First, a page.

We all know them. The people who seem to know everyone and effortlessly make connections within their network. While it’s wonderful to know a ‘connector’, we can also develop those qualities and become a connector ourselves.
Maxwell Gladwell coined the phrase in his book “The Tipping Point”, describing connectors as the social equivalent of a computer network hub, who “link us up with the world…people with a special gift for bringing the world together”.
Their network is extensive – they tend to be acquainted with over 100 people across many social, professional, and economic circles, and they actively introduce those who move in different circles.
The notion that a few influential people make the word go around is not new. In the 1960s, psychologist Stanley Milgram conducted “the small world” experiment, sending letters to 160 people in Nebraska with the details of a Boston stockbroker, instructing them to send the letter to someone who might get the letter one step closer to the stockbroker. Not only did most of the letters reach the stockbroker in six steps (rising to the six degrees of separation theory), just three people were responsible for half of the letters being successfully delivered. Those three, well-connected people would certainly be considered connectors.
Why is connection important?
The saying goes “no man is an island” and that’s never been truer. We live in a world that is growing ever more connected and isolation can be crippling. Our mental well-being and our physical health both benefit from being socially connected with others, while it can also help us achieve success in our endeavours.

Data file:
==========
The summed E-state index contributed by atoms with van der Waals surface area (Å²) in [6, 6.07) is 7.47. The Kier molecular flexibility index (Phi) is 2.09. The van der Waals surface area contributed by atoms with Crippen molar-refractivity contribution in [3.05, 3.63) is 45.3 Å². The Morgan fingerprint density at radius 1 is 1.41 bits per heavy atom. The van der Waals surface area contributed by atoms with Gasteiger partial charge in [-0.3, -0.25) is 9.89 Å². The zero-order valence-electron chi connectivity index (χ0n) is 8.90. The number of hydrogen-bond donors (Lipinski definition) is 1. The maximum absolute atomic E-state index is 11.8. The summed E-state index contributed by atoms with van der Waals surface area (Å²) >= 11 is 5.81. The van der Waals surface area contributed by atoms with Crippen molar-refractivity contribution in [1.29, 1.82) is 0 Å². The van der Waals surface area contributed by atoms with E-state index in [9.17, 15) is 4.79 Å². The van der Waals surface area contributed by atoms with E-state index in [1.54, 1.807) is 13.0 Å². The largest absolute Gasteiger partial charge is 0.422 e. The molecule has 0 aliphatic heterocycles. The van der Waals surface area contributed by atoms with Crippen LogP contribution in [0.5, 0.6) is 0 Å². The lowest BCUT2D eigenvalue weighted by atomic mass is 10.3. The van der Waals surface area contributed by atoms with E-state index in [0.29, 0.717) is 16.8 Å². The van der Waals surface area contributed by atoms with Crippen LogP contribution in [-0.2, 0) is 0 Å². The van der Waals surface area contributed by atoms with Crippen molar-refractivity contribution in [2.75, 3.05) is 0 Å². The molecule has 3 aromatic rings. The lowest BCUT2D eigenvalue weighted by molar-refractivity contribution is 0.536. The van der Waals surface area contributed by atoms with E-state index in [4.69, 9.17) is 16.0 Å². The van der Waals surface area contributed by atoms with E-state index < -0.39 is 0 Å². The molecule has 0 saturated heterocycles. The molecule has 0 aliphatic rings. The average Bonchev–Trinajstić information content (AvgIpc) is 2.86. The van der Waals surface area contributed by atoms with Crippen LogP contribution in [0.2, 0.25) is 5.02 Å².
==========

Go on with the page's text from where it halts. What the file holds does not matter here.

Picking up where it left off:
Just think about the last time you achieved a significant goal – whether it’s a personal achievement or a business milestone and it’s likely that at some point you drew upon the help of someone else or others.
Ways to foster connections and benefit from them
So, for those of us who make not be so socially inclined, what can we learn from those among us who forge strong connections and are responsible for the spread of ideas and making things happen and how can this help us in our careers, businesses and in our personal lives?
Here are some tips that will help you to help others as well as make the most of any opportunities that come your way.
Networking is quite distinct to connecting
Whereas networking is often viewed as a means to an end, connecting is more altruistic – driven by a genuine interest in purposeful engagement to assist others. In your interactions, don’t just look to what is in it for you or even for mutual benefit – be the hub and actively seek out connections on behalf of others.
Foster quality connections over quantity
It’s easier to foster many connections, particularly via social media, but be conscious of the quality of those connections. To be able to purposefully connect with others in a way that offers real value, you need to engage with people. That takes time and genuine curiosity: ask questions, find out what makes them tick and then you can meaningfully assist them.
Being open to different things
One of the reasons connectors are so successful is they have contacts in diverse areas within many different communities, often through hobbies and interests. If you’d like to expand your network and horizons the first step might be to follow where your interests lead and explore your passions.
Get out of your comfort zone
To be a connector or get the benefit from connections you may have to move out of your comfort zone. That might mean putting yourself in a new environment, being willing to break the ice in a social situation or reach out when you don’t know what the response may be – and risk rejection or embarrassment.
Connectors are not all extroverts and they come from all walks of life. You don’t have to be anyone other than yourself and in fact being authentic in your interactions will stand you in good stead.
What steps are you going to take today to increase your connectability and benefit from the connectors you know?